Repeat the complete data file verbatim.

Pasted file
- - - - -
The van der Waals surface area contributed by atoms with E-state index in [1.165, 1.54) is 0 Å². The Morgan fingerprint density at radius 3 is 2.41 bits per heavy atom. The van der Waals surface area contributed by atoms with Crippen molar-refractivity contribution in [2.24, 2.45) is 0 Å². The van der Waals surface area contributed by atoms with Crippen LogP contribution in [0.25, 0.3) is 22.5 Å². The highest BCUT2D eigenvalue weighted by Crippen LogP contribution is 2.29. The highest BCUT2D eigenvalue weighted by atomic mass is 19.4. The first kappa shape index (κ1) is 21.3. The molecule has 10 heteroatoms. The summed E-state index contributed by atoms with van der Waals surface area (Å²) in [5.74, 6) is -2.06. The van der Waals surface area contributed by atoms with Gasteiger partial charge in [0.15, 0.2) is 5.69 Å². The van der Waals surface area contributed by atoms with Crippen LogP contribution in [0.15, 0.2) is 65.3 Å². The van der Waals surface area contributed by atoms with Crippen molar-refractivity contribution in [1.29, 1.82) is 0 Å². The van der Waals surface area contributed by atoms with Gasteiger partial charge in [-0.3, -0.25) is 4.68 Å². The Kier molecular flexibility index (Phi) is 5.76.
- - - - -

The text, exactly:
The van der Waals surface area contributed by atoms with E-state index in [1.165, 1.54) is 0 Å². The Morgan fingerprint density at radius 3 is 2.41 bits per heavy atom. The van der Waals surface area contributed by atoms with Crippen molar-refractivity contribution in [2.24, 2.45) is 0 Å². The van der Waals surface area contributed by atoms with Crippen LogP contribution in [0.25, 0.3) is 22.5 Å². The highest BCUT2D eigenvalue weighted by Crippen LogP contribution is 2.29. The highest BCUT2D eigenvalue weighted by atomic mass is 19.4. The first kappa shape index (κ1) is 21.3. The molecule has 10 heteroatoms. The summed E-state index contributed by atoms with van der Waals surface area (Å²) in [5.74, 6) is -2.06. The van der Waals surface area contributed by atoms with Gasteiger partial charge in [0.15, 0.2) is 5.69 Å². The van der Waals surface area contributed by atoms with Crippen LogP contribution in [0.15, 0.2) is 65.3 Å². The van der Waals surface area contributed by atoms with Crippen molar-refractivity contribution in [1.29, 1.82) is 0 Å². The van der Waals surface area contributed by atoms with Gasteiger partial charge in [-0.3, -0.25) is 4.68 Å². The Kier molecular flexibility index (Phi) is 5.76.